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The Weather Network – First stretch of hot weather arrives in BC, asking for warnings

Written by Javed Iqbal

Special weather forecasts are widespread throughout the south coast of BC, and this time not for the rain, but rather for a stretch of warm weather – the first summer for the region. Saturday you will notice the warmer temperatures, but Sunday is the first day where temperatures run into the lower 30s across inner sections. However, the coming heat can have complications of the ongoing flood threat as the freezing point increases throughout this event, leading to an increase in snowmelt and snowpack instability. For more details, read on.


RELATED: Delay in melting snow packs leads to growing fears of floods in BC


THIS WEEKEND: THE SOUTH COAST SEES ITS FIRST TASTE OF SUMMER WHEN TEMPERATURES RISE

An offshore current will allow temperatures to reach the mid to upper 20s along the south coast, possibly reaching the 30-degree mark for downtown Vancouver, and at least down to the mid-30s for some inland locations, including Fraser and the Okanogan Valleys.

SUNDAY TEMP


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Be warned though, as the incoming heat may have some negatives consequences for the ongoing flood threat in the province.

The sudden rise in temperatures could accelerate snowmelt, which has been delayed, potentially leading to flooding in parts of the province, similar to what Kelowna saw this month. Numerous flood guards and high flow advice are in place.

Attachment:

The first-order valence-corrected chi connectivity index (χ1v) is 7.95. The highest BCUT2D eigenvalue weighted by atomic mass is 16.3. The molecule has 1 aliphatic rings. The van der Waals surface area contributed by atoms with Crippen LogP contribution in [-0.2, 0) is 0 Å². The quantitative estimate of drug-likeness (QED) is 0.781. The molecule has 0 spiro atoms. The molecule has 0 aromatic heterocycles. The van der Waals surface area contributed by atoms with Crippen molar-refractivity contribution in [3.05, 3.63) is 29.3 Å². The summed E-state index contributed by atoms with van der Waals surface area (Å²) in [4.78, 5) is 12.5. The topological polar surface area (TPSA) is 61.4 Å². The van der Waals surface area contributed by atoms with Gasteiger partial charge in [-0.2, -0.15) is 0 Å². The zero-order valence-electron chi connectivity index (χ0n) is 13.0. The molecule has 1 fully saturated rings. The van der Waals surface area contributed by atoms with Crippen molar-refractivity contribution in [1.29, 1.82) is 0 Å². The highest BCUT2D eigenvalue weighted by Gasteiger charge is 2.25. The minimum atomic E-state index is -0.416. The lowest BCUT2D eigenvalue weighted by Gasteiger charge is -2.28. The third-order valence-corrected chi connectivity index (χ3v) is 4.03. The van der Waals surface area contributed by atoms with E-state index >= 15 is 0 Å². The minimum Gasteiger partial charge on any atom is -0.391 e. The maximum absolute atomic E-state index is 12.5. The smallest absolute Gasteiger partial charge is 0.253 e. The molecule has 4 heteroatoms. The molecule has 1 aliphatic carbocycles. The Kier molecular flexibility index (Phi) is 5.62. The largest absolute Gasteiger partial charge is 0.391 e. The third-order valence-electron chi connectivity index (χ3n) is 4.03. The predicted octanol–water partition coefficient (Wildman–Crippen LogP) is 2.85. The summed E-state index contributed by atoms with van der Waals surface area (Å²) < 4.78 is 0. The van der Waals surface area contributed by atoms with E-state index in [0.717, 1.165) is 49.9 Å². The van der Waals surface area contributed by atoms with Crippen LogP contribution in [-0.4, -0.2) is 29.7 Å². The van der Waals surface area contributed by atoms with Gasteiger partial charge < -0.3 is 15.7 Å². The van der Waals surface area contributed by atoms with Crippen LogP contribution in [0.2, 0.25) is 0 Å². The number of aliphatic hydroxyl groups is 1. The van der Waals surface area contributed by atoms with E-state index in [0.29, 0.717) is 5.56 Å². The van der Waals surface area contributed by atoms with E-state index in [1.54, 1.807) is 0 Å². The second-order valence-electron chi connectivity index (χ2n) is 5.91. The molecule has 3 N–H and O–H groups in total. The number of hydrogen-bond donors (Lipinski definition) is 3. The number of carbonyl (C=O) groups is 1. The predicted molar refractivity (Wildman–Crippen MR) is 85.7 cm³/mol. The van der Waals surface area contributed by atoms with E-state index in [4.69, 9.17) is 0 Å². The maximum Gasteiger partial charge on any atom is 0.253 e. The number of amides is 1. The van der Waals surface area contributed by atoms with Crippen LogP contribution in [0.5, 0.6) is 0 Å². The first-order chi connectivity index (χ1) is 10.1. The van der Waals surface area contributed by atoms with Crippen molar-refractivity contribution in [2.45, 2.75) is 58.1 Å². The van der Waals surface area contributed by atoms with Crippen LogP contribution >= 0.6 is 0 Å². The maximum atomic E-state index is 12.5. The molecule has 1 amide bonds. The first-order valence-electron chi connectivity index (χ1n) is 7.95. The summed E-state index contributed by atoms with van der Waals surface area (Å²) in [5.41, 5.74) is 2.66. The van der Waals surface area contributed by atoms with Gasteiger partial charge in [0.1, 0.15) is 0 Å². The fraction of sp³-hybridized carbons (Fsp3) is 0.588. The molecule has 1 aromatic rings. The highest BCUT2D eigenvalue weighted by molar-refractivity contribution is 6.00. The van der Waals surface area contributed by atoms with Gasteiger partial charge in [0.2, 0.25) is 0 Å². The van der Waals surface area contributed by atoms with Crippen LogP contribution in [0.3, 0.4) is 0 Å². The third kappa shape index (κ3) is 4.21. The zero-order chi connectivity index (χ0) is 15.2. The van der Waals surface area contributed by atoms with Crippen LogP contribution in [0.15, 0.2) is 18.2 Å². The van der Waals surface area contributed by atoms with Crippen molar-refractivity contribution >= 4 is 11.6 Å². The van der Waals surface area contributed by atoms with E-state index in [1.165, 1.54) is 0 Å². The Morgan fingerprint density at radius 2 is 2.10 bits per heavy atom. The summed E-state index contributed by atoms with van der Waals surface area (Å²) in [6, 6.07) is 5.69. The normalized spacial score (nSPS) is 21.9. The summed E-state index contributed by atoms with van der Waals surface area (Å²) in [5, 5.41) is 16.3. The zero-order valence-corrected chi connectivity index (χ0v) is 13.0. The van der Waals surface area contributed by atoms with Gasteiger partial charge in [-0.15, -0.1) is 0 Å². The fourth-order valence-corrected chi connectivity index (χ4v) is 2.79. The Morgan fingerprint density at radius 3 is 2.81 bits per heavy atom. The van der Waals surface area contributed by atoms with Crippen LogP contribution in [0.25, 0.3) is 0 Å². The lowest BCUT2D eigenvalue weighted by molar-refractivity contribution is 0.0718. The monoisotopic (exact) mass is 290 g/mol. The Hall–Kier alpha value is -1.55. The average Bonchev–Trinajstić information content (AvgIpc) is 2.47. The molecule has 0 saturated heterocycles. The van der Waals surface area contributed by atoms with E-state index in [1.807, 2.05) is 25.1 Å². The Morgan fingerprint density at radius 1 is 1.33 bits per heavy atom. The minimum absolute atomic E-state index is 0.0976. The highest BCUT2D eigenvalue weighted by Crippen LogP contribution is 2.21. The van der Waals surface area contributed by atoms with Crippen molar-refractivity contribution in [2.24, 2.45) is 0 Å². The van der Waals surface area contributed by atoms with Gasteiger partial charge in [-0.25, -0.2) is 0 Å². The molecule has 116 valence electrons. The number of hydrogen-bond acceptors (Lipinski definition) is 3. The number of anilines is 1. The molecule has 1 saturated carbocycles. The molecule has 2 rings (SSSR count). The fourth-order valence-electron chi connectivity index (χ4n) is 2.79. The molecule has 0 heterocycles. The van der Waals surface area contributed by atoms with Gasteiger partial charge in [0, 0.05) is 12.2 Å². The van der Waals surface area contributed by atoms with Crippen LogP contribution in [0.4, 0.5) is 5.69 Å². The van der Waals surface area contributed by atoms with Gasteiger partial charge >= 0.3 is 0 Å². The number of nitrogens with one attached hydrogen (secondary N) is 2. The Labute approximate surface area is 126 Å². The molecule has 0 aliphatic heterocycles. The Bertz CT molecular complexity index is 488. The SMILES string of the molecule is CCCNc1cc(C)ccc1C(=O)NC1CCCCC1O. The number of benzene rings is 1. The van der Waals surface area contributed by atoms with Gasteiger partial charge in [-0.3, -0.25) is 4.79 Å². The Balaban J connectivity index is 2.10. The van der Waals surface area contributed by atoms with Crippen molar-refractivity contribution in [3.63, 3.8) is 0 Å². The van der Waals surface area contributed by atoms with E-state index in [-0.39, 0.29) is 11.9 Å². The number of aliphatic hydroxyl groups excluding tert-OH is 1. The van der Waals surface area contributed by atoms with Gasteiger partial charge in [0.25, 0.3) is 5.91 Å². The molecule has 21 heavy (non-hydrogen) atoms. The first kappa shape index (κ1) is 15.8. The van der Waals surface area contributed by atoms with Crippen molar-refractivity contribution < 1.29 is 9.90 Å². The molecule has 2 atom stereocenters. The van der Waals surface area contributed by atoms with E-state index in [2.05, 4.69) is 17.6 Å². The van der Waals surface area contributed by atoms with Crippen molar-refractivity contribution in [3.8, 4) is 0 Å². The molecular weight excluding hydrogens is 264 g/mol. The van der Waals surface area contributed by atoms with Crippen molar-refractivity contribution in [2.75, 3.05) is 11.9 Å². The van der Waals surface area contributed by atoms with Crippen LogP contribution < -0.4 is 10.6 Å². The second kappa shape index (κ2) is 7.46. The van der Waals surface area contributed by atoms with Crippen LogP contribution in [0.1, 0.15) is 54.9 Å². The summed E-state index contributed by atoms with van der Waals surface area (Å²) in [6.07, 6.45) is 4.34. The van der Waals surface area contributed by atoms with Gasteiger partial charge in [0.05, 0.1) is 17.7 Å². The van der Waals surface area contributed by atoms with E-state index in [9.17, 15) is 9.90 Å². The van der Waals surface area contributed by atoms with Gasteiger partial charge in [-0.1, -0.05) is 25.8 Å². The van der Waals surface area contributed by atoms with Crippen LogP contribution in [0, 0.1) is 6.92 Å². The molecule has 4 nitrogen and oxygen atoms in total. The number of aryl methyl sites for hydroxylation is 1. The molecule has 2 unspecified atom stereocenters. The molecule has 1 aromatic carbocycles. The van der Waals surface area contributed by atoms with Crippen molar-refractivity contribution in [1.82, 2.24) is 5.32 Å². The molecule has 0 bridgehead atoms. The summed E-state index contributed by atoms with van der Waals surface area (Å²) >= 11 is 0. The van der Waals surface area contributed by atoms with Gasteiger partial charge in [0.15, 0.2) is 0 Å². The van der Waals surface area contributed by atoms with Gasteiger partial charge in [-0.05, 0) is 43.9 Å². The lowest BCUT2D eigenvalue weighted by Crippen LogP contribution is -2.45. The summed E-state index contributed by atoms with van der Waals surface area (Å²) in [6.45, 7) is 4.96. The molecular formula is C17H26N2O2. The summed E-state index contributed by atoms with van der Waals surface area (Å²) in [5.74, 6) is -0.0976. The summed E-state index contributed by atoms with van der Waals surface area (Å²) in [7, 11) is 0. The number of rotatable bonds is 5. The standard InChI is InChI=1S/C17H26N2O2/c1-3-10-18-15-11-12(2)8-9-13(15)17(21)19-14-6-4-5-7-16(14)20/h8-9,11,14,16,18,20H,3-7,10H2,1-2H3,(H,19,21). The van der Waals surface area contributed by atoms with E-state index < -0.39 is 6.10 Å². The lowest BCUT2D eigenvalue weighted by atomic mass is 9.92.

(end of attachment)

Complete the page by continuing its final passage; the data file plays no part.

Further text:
Temperatures will remain warm through the beginning of next week, but keep in mind that this heat does not look like anything the heating dome in 2021.

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In fact, the morning temperatures in June last year were significantly warmer and more humid than our weather forecast for next week across the province.

Right now, Sunday and Monday are a game in terms of the hottest day of this hot event before more of an onshore current develops before Tuesday, June 28th.

With the elevated temperatures also comes the risk of heat-related diseases. Although it will be tempting to find relief in local water bodies, they remain cool at this time of year and may pose a risk of hypothermia upon prolonged exposure.

SEE BELOW: A CLOSER LOOK AT THE POTENTIAL RISK OF FLOOD

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Javed Iqbal

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